ALMOST half of my life was spent in counseling. Most of my clients are into drugs and others are wrestling to keep their marriages.
I’ve talked to hundreds of couples deciding to end their relationships and I see that the problem is in their communication.
While there are many books and articles that one can read to guide marriages, still many have failed. Because of the busy and oblivious world, couples have forgotten the essence of communication, particularly the need for active listening.
While there are many strategies in communicating, I would like to put much emphasis on listening to your spouse’s by heart and that means listening to them beyond their words. This is called “active listening” and could further be demonstrated by giving all your time consciously to your husband or wife as he or she shares stories, concerns and issues. However, most of the time, you listen to ready yourself for an appropriate reply, and not because you actually would want to listen by heart.
What is active listening to your spouse then? And how can this help marital relationships?
End what you are doing at present
It is necessary to convey to your spouse that he or she is important to you more than anything else. If you are holding your cellular phones, then drop it. If you are watching television, turn it off. If you are doing paper works, drop your pen and allow your spouse to feel that your time is allotted only for him or her and that you are not on a rush and is concerned with what he or she wants to talk about.
Establish eye to eye contact
When you look at your spouse when communicating, it means that you are passionate and interested to listen to his or her thoughts and that environmental stimulus like noise, bright lights and etc. will not be a hindrance to listen to him or her. Remember, that the eyes express a lot of emotions. It reflects how much you care, love and respect a person even without uttering a single word.
Focus on listening
When you listen, you don’t immediately analyze the situation to plan for an effective response. You don’t recall theories to prepare yourself on how to handle the conversation. Remain calm and allow your spouse to speak from his or her heart because impulsive responses or assumptions can be sources of misunderstanding. There is no harm in the use of silence.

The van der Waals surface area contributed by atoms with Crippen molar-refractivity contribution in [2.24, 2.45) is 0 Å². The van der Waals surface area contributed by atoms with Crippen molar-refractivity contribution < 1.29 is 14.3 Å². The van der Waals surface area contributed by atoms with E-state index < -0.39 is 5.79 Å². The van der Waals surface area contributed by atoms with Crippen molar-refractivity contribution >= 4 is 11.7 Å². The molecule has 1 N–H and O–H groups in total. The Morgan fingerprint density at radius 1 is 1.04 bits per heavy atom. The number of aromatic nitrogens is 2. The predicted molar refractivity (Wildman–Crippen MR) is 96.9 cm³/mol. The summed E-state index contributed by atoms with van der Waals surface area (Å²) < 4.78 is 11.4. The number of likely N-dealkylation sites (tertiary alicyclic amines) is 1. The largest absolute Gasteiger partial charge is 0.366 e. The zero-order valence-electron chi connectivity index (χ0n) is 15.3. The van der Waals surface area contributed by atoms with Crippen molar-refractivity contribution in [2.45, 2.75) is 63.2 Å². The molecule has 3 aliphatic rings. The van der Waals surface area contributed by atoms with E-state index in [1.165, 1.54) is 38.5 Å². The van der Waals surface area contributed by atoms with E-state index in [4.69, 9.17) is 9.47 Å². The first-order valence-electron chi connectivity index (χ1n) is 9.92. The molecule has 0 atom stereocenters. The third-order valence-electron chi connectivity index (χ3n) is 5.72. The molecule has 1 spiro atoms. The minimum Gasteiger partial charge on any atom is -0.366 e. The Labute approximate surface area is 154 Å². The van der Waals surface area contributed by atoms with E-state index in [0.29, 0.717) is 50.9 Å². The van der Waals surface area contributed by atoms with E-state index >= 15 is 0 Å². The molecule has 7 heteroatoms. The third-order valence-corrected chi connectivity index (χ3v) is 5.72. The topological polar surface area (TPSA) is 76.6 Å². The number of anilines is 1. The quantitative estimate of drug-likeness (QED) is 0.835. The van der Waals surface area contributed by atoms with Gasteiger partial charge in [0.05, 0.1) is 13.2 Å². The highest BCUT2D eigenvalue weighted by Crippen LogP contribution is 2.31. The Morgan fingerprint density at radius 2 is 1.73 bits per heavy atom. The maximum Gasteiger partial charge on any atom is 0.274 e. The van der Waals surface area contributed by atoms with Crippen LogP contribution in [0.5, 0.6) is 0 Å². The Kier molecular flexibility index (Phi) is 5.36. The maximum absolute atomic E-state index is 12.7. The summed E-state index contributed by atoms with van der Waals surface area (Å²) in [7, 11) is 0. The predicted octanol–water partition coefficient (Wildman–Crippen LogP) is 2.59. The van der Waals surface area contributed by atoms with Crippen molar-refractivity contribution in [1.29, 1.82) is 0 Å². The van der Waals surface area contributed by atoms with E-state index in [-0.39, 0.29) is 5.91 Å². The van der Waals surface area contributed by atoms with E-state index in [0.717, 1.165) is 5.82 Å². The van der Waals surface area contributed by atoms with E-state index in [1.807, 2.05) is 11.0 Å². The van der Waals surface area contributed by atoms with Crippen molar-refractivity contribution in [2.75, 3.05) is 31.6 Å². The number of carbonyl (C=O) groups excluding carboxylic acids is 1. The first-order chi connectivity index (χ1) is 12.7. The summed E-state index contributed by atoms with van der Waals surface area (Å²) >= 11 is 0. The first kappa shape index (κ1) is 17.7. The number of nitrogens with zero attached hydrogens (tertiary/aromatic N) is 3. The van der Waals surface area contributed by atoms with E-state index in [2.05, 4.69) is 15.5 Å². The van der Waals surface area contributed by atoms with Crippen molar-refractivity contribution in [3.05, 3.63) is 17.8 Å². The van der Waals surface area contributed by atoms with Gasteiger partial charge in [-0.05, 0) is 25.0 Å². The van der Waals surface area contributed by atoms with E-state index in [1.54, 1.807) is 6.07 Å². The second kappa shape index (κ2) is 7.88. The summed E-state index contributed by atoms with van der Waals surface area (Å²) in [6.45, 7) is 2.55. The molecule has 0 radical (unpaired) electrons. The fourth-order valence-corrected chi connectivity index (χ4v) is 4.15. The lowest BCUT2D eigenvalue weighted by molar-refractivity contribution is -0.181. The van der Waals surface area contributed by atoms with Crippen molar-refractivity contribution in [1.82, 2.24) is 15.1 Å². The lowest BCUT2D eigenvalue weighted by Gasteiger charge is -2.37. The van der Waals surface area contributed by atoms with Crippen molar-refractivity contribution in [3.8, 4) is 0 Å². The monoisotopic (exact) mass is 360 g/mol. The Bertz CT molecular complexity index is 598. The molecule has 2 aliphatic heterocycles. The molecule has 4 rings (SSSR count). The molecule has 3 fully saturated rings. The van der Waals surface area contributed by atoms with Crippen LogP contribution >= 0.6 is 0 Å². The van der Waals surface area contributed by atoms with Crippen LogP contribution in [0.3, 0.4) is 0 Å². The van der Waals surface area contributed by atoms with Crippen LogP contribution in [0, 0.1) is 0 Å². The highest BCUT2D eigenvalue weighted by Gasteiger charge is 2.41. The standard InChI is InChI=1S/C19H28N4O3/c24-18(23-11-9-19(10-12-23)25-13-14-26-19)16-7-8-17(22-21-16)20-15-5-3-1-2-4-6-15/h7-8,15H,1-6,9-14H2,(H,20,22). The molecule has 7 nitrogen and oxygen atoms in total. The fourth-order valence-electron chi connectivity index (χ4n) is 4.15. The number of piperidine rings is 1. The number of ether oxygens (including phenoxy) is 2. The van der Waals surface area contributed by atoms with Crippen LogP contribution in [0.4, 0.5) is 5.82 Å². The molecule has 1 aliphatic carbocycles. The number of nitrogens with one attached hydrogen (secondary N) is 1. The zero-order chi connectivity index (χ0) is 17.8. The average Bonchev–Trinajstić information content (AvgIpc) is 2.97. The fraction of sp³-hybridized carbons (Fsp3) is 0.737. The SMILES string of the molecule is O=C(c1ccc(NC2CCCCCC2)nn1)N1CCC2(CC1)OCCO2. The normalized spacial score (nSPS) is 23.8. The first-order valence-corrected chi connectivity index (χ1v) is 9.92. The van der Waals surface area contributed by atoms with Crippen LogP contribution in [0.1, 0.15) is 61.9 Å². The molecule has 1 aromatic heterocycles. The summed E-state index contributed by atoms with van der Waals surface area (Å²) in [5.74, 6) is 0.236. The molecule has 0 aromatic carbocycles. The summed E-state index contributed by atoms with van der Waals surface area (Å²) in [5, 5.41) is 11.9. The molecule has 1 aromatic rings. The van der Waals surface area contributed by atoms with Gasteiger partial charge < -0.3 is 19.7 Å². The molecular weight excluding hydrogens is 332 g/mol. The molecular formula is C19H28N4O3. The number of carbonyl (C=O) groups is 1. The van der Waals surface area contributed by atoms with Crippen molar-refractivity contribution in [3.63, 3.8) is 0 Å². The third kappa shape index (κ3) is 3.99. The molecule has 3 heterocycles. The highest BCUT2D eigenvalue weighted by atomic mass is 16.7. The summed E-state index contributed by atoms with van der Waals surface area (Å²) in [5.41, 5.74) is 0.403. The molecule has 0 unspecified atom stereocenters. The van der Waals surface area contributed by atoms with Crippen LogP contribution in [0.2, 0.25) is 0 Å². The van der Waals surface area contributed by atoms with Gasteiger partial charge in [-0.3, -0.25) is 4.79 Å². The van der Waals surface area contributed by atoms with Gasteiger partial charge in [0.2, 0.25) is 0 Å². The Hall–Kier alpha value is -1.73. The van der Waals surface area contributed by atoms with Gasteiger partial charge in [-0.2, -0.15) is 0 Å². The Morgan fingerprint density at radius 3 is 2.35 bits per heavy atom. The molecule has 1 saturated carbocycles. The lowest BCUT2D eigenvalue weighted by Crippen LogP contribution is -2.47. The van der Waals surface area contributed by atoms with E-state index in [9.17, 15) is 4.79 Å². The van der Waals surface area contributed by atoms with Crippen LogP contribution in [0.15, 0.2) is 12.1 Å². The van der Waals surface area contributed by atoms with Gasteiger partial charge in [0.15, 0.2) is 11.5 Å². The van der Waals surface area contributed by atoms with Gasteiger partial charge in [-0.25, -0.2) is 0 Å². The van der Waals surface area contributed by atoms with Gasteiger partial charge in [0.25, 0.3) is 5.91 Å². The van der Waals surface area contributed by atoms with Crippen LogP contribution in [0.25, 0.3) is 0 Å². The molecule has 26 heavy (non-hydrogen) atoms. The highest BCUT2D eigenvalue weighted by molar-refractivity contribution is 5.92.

When your spouse has already expressed his or her thoughts, this time, you can make clarifications but never argue. Although not everything is expected to be the same as how you perceived things, but it is important that he or she knows that you value what he or she believes no matter what because you are his or her partner for life.
Be empathetic and compassionate
The spouse who seeks for a partner to listen does not always seek the need for immediate solutions. Most of the time, what they instantly need is a humble and listening ear and a shoulder to cry on. So, don’t push yourself to prepare a speech or a strategic plan for your spouse. Listen to what he or she says and listen as well on how he or she says them. Remember to put yourself in his or her shoes and remind him or her that you understand how he or she feels. Open your mind beyond what is comfortable to heal wounds and pains.
Indeed, in marital relationships, active listening can best help. It is very important even in any type of relationships to be fully heard.
Sometimes when you feel you are neglected, you no longer desire to communicate. You would rather keep things to yourself and resort to keeping your distance away from your spouse because you feel that he or she can only complicate things. When this happens in a longer period of time, it becomes a habit and can build a gap in your marital relationship. The sad thing is when you realized that you no longer want to be touched and that his or her presence is no longer helping you to grow. And you would rather live alone.
So, do you allow yourself in time to choose living alone? Do you actively listen to your spouse? Oh, I must say that when we change the way we listen to our spouses, we change actually not only their lives but ours as well. Hence, I pursue to live, not alone, because I wish to see our married life unfolds.